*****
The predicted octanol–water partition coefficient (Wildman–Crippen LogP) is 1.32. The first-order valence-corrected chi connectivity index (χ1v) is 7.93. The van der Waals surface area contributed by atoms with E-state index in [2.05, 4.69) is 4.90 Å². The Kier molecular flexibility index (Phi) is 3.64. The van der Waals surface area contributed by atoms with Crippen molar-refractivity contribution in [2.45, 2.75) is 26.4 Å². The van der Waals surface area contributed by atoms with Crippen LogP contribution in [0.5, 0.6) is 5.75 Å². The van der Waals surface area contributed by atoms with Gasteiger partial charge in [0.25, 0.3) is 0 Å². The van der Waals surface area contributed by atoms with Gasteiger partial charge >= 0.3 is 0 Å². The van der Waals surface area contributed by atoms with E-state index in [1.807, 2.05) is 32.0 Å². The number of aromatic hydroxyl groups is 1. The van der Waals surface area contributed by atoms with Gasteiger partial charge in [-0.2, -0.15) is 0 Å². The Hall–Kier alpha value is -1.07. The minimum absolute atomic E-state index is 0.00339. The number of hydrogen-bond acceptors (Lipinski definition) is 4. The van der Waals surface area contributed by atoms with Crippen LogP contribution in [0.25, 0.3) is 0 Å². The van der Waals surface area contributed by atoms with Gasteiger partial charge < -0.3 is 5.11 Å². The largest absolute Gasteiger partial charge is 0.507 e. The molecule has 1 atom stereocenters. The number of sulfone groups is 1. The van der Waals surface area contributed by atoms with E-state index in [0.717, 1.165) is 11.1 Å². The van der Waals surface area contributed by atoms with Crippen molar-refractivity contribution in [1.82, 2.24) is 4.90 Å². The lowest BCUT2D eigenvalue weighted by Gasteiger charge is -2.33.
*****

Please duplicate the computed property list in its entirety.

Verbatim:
The predicted octanol–water partition coefficient (Wildman–Crippen LogP) is 1.32. The first-order valence-corrected chi connectivity index (χ1v) is 7.93. The van der Waals surface area contributed by atoms with E-state index in [2.05, 4.69) is 4.90 Å². The Kier molecular flexibility index (Phi) is 3.64. The van der Waals surface area contributed by atoms with Crippen molar-refractivity contribution in [2.45, 2.75) is 26.4 Å². The van der Waals surface area contributed by atoms with Crippen LogP contribution in [0.5, 0.6) is 5.75 Å². The van der Waals surface area contributed by atoms with Gasteiger partial charge in [0.25, 0.3) is 0 Å². The van der Waals surface area contributed by atoms with Gasteiger partial charge >= 0.3 is 0 Å². The van der Waals surface area contributed by atoms with E-state index in [1.807, 2.05) is 32.0 Å². The number of aromatic hydroxyl groups is 1. The van der Waals surface area contributed by atoms with Gasteiger partial charge in [-0.2, -0.15) is 0 Å². The Hall–Kier alpha value is -1.07. The minimum absolute atomic E-state index is 0.00339. The number of hydrogen-bond acceptors (Lipinski definition) is 4. The van der Waals surface area contributed by atoms with Crippen LogP contribution in [0.25, 0.3) is 0 Å². The van der Waals surface area contributed by atoms with Gasteiger partial charge < -0.3 is 5.11 Å². The largest absolute Gasteiger partial charge is 0.507 e. The molecule has 1 atom stereocenters. The number of sulfone groups is 1. The van der Waals surface area contributed by atoms with E-state index in [0.717, 1.165) is 11.1 Å². The van der Waals surface area contributed by atoms with Crippen molar-refractivity contribution in [1.82, 2.24) is 4.90 Å². The lowest BCUT2D eigenvalue weighted by Gasteiger charge is -2.33.